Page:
by Julie PaceAssociated Press Writer JAMESTOWN, N.C. (AP)—President Barack Obama appealed anew Tuesday for Americans to put pressure on Republican members of Congress to support his jobs legislation, declaring that “we are in this together.” And Obama said he hit the road to take his case directly to the people for a simple reason: “I’m the president.” On the second-day of a three-day tour to continue pushing his ideas for creating jobs, Obama acknowledged he’s been asked why he is taking time to ride a bus through small-town North Carolina, a traditionally Republican state that he won in 2008 and hopes to win again.
(NNPA)—After decades of trying to ease voting restrictions that suppress voter turnout in the U.S., already among the lowest among industrialized nations, Republican-led state legislators and GOP governors have quickly implemented or proposed a series of changes aimed at reducing Black political clout.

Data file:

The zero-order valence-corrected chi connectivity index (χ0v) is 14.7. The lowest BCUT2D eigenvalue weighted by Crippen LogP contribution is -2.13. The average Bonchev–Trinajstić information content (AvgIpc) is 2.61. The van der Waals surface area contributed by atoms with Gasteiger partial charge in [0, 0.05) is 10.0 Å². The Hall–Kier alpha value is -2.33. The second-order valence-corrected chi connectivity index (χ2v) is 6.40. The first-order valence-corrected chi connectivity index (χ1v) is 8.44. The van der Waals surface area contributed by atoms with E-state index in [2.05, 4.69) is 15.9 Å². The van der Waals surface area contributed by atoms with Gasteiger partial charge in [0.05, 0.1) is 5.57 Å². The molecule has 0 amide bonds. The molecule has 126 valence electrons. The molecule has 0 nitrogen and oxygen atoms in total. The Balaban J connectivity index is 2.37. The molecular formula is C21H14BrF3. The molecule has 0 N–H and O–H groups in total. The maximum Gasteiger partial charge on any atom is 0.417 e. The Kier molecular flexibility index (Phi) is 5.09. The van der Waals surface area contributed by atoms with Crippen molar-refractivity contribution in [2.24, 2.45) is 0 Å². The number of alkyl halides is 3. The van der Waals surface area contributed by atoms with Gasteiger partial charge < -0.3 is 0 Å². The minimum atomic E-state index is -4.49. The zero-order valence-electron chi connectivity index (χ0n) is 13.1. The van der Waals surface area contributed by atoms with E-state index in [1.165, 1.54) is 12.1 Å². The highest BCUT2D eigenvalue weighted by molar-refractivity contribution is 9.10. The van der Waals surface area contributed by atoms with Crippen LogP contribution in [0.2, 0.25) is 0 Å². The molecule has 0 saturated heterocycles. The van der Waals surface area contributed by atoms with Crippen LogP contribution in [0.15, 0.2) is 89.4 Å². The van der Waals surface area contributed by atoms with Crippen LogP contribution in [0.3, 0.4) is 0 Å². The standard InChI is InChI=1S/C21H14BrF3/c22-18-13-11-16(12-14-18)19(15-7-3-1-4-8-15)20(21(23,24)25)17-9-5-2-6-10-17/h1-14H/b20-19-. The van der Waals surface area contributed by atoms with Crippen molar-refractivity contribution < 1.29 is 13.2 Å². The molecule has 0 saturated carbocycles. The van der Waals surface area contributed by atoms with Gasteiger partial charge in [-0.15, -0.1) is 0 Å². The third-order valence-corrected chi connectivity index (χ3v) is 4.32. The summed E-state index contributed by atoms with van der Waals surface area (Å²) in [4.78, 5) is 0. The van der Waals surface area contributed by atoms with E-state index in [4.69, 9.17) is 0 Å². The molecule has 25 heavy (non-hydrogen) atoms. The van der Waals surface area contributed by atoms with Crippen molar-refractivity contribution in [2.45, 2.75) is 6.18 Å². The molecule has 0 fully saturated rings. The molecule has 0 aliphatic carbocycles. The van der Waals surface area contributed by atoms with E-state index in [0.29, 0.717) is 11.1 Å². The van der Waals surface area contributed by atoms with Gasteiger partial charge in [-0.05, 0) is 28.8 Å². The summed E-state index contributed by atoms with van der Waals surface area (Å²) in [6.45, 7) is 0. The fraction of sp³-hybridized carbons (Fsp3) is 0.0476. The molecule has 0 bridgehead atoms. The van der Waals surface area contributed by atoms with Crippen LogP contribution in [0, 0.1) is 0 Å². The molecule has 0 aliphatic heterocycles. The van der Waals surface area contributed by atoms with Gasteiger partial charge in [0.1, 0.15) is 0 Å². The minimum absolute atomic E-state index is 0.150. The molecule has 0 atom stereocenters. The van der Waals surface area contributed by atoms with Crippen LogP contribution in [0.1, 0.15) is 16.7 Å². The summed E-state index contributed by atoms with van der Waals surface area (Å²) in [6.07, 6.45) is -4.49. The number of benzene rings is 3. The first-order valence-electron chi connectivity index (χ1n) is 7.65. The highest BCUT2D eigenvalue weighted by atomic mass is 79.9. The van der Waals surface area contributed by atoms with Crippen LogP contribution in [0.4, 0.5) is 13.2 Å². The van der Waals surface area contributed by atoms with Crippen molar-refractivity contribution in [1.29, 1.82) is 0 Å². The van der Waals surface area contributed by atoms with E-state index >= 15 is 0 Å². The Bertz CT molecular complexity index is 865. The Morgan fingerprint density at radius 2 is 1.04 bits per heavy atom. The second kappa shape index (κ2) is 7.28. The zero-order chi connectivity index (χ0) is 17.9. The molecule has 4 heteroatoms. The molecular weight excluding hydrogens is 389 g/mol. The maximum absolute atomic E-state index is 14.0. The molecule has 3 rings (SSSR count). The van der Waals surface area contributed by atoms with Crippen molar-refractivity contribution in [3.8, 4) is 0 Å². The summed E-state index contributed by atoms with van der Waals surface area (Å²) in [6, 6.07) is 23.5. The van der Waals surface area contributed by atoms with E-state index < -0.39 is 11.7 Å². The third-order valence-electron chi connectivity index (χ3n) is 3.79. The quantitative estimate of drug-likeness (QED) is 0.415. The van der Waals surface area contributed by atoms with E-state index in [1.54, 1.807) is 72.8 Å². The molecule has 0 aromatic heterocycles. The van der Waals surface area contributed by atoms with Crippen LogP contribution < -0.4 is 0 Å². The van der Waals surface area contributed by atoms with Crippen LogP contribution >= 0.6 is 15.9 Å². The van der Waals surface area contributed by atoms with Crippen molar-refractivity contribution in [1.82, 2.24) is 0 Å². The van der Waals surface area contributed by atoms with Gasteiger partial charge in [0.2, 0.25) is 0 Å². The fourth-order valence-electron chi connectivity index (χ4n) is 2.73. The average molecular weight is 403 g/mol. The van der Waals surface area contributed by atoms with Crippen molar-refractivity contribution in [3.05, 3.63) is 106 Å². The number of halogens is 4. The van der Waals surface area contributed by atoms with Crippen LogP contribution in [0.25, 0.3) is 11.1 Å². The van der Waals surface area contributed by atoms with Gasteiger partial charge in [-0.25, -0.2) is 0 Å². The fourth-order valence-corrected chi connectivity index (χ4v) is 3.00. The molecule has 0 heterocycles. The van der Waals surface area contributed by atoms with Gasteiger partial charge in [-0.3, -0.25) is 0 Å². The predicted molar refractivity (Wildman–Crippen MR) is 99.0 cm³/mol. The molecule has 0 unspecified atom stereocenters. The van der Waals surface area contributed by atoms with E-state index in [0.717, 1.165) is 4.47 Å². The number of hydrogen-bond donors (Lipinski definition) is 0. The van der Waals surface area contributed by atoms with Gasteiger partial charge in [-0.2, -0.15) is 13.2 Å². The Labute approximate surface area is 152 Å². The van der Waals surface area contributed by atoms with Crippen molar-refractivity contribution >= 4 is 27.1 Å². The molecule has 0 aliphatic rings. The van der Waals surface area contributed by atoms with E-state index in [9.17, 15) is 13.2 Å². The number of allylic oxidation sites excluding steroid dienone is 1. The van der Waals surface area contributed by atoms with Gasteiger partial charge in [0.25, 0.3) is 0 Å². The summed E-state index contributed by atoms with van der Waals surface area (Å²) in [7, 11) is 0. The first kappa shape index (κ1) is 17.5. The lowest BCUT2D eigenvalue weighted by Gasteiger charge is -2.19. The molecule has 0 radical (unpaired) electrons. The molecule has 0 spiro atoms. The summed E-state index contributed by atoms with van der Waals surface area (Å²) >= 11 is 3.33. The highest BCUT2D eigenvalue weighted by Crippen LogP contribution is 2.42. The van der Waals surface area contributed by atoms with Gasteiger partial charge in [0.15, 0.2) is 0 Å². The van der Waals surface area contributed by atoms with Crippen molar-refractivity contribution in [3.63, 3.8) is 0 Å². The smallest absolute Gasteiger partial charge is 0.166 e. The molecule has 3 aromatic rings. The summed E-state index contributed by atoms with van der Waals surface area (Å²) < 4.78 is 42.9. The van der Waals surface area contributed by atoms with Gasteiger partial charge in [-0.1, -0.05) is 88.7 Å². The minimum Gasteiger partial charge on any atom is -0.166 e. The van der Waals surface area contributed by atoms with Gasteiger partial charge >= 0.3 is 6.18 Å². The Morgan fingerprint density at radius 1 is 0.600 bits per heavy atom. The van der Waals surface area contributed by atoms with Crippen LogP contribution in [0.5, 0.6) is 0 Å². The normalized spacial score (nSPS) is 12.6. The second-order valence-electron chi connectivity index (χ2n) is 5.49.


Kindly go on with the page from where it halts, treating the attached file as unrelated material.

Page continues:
(REAL TIMES MEDIA)—The Great Recession will be a time that we all look back on and define in various ways to ourselves, our children, spouses and co-workers. Some of us will relate stories to our future children about stop-gap work for years finally ending in a job that was less lucrative, but at least stable. Some will go through the great recession relatively unscathed, either through the luck of staying employed or in some cases thriving. And of course, there will in another 10 or 15 years be men and women in America who actually thrived in the great recession, or started businesses that became multi-million dollar corporations.